The 2022 FIFA World Cup: The Teams to Root For

The 2022 FIFA World Cup: The Teams to Root For

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The 2022 FIFA World Cup kicks off soon and with it brings a level of team camaraderie and support that can only be found in soccer fans. Who are you cheering for? Let’s take a closer look at this year’s World Cup and preview every competing nation in alphabetical order.

2022 World Cup Preview by Team


At age 35, captain Lionel Messi has confirmed it’s his last World Cup. The PSG superstar has never scored a World Cup goal outside the group stage, and Argentina’s 1-0 loss to Germany in the 2014 final is as close as he’s come to winning a World Cup.

Yet, Messi could end his drought. The reigning Copa América champions are legitimate contenders, buoyed by the offense of striker Lautaro Martínez (Inter Milan) and the confident goalkeeping of Emiliano Martínez (Aston Villa). Argentina won the World Cup twice previously in 1978 and 1986.


Despite appearing in their fifth consecutive FIFA World Cup, the Socceroos are long shots to advance to the round of 16. Captain and goalkeeper Mathew Ryan (FC Copenhagen) will need to be in dazzling form.

However, Australia showed great resilience to beat Peru 5-4 in a penalty shootout in June to qualify for Qatar, and that provides hope for coach Graham Arnold’s squad.


Former Liverpool stalwart Jamie Carragher recently called Belgium’s Kevin De Bruyne “the best midfielder in the world.” Manchester City’s elite playmaker holds the key to the Red Devils’ aspirations of improving on their peak third-place finish (2018). A return to form for striker Romelu Lukaku (Inter Milan) would also be huge.

The Belgians yearn to shed the dubious distinction of being the lone national team ever to lead the FIFA World Ranking without having won a World Cup or continental championship.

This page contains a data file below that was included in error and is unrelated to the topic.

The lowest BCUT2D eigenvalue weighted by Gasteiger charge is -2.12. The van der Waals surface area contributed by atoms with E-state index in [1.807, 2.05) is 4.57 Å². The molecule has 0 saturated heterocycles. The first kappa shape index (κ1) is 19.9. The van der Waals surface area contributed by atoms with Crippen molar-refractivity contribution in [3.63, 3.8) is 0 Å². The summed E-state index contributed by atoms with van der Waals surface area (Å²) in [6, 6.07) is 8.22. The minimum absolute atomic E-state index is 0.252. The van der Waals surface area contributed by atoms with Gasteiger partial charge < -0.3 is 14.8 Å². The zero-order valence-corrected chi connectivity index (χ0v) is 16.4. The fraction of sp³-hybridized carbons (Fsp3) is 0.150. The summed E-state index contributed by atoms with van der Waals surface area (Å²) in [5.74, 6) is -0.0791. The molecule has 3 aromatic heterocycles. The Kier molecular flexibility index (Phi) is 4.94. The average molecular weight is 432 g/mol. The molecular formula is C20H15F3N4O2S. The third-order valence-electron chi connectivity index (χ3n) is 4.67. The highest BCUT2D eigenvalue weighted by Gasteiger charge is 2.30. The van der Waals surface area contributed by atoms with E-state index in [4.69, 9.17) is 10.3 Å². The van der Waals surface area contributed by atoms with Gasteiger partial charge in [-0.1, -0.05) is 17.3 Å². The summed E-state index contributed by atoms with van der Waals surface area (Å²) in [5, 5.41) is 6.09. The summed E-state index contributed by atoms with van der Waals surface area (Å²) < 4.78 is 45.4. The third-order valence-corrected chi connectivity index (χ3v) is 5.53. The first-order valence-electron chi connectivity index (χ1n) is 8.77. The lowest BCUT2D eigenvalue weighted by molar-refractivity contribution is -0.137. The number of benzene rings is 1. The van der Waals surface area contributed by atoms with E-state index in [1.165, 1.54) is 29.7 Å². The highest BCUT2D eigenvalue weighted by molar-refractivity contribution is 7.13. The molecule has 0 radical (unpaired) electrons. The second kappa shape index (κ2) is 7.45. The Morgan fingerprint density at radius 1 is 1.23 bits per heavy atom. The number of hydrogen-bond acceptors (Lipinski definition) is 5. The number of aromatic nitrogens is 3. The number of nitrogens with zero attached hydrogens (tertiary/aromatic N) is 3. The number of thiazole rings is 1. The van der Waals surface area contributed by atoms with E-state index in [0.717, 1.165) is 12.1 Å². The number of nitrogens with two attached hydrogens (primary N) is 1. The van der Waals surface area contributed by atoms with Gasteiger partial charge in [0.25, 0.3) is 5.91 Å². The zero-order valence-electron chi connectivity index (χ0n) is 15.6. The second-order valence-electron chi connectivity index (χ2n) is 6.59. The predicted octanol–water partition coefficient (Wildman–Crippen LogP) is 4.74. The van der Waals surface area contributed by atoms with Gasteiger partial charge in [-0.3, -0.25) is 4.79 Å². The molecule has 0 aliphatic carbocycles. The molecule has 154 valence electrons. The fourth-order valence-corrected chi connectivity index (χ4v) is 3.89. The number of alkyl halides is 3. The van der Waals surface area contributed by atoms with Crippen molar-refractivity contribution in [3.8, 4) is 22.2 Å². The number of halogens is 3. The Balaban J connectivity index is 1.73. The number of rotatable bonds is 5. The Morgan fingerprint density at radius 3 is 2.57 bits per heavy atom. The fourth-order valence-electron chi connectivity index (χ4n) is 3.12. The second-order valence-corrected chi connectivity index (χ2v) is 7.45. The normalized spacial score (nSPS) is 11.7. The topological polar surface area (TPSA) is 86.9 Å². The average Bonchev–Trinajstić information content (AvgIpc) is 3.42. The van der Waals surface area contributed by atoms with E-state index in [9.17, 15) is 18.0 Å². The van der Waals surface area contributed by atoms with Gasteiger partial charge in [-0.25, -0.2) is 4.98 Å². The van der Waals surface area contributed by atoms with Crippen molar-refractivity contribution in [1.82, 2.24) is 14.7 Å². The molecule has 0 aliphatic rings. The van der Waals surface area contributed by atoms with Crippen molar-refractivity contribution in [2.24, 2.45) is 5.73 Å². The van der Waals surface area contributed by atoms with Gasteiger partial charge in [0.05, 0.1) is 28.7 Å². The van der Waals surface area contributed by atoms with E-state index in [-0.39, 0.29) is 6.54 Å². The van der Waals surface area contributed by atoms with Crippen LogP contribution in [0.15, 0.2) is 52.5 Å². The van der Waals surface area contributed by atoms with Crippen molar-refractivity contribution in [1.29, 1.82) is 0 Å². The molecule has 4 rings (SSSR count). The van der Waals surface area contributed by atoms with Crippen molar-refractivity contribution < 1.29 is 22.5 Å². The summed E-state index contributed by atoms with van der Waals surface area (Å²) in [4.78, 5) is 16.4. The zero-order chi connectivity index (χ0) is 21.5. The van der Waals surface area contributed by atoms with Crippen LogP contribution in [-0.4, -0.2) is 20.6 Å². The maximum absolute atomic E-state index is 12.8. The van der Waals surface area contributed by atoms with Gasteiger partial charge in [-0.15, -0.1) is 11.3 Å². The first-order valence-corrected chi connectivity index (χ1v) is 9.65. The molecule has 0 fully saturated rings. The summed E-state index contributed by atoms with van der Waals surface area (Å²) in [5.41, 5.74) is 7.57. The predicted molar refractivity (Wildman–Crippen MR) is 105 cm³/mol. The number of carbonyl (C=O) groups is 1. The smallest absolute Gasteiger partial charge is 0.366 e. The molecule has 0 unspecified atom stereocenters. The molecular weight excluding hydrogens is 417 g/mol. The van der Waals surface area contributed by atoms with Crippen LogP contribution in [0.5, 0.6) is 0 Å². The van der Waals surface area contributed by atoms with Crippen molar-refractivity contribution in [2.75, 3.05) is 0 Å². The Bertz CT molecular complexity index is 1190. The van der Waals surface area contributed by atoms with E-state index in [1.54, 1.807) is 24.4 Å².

Winners of a record five FIFA World Cups, Brazil goes to Qatar as the consensus favorites. Neymar (PSG) could lead the tournament in goals. The likes of Vinícius Júnior (Real Madrid) and Gabriel Jesus (Arsenal) add to coach Tite’s overwhelming attack. Ederson (Manchester City) and Alisson (Liverpool) offer arguably the world’s top 1-2 punch among goalkeepers.

Brazil failed, however, in recent World Cup knockout matches. The most shocking example was getting shellacked 7-1 by Germany in the 2014 semi-final. Will the Brazilians keep their cool when it counts most?


No African nation has qualified for more World Cups than Cameroon (eight times). Yet, the Indomitable Lions face daunting odds in Group G versus Brazil, Switzerland and Serbia. To illustrate, in Cameroon’s last two World Cup clashes with Brazil, the South Americans won 3-0 (1994) and 4-1 (2014).

Manager Rigobert Song emphasized playing with “energy, drive and determination.” Strong outings from midfielder André-Frank Zambo Anguissa and forward Karl Toko Ekambi are musts in Qatar. But it’s unlikely this side will emulate 1990’s peak, which saw Cameroon fall 3-2 to England in the quarter-finals.


Canada last qualified for the FIFA World Cup in 1986 and scored zero goals in Mexico. Expectations, though, have increased under coach John Herdman, who previously turned the national women’s team into a perennial medal threat.

The blazing speed and dribbling of full-back Alphonso Davies (Bayern Munich) constitute Canada’s greatest weapons. Jonathan David (Lille) and Tajon Buchanan (Club Brugge) can also be good finishers.

The Canadians face stiff challenges against Belgium, Croatia and Morocco in Group F. However, upsetting Mexico 2-1 in World Cup qualifying play in November 2021 proved that Herdman’s men can’t be underestimated.

Costa Rica

Group E is arguably the Group of Death at the 2022 FIFA World Cup. That may kill Costa Rica’s hopes of cracking the round of 16. The Central American underdogs are up against two of the last three World Cup champions in Spain (2010) and Germany (2014), plus a tough Japan side.

However, Costa Rica supporters recall 2014 when they stunned the experts by going unbeaten in the group stage versus three ex-champs in Uruguay, Italy and England. For manager Luis Fernando Suárez, aging star keeper Keylor Navas (PSG) must overachieve to give his team a chance.


The 2018 FIFA World Cup finalists would love to author another Cinderella story under coach Zlatko Dalić. However, it’s asking a lot of Luka Modrić to replicate his Ballon d’Or-winning form of that year. The legendary Real Madrid midfielder is now 37. And Tottenham Hotspur’s Ivan Perišić, who tallied Croatia’s first goal in the 4-2 final loss to France in 2018, is 33. Perišić hasn’t dazzled in Premier League action since his free transfer from Inter Milan.